At SOURCE Seattle, I had the pleasure of seeing Jeff Lowder and Patrick Florer present on “The Base Rate Fallacy.” The talk was excellent, lining up the idea of the base rate fallacy, how and why it matters to infosec. What really struck me about this talk was that about a week before, I had read a presentation of the fallacy with exactly the same example in Kahneman’s “Thinking, Fast and Slow.” The problem is you have a witness who’s 80% accurate, describing a taxi as orange; what are the odds she’s right, given certain facts about the distribution of taxis in the city?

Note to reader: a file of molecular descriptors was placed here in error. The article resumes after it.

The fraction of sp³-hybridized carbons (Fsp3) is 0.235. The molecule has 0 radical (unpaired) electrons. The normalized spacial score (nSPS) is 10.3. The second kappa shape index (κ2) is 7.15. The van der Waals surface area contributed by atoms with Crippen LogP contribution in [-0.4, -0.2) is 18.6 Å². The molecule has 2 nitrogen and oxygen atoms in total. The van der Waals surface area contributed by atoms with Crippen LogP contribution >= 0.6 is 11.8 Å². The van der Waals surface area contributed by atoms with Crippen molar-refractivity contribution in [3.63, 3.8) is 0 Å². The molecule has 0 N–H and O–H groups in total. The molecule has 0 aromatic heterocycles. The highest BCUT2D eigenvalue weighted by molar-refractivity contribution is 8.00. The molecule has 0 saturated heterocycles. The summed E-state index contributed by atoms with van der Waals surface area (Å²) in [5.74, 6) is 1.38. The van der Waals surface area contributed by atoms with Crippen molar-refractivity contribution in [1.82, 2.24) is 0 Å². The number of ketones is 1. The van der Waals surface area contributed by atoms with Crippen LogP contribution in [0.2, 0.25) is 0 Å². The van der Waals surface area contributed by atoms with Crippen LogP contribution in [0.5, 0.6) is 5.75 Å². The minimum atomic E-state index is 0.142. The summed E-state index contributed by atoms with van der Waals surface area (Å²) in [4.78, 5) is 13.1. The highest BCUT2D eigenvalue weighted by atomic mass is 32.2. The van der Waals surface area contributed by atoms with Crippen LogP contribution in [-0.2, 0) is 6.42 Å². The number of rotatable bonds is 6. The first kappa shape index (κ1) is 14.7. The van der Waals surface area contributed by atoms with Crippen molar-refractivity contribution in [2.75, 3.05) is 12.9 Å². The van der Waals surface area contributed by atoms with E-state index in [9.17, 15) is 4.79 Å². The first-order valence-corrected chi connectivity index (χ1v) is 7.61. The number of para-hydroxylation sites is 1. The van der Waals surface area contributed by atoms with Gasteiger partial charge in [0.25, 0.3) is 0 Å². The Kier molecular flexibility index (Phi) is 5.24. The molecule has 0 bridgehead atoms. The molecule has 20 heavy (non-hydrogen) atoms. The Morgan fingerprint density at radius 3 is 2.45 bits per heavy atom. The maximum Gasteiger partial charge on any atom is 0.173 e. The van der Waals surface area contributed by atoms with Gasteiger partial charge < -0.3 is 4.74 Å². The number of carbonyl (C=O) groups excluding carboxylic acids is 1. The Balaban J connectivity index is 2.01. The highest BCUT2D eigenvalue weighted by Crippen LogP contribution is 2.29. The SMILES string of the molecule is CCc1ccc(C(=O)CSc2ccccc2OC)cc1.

I had just read the discussion. I recognized the problem. I recognized that the numbers were the same. I recalled the answer. I couldn’t remember how to derive it, and got the damn thing wrong.
Well played, sirs! Game to Jeff and Patrick.
Beyond that, there’s an important general lesson in the talk. It’s easy to make mistakes. Even experts, primed for the problems, fall into traps and make mistakes. If we publish only our analysis (or worse, engage in information sharing), then others can’t see what mistakes we might have made along the way.
This problem is exacerbated in a great deal of work by a lack of a methodology section, or a lack of clear definitions.
The more we publish, the more people can catch one anothers errors, and the more the field can advance.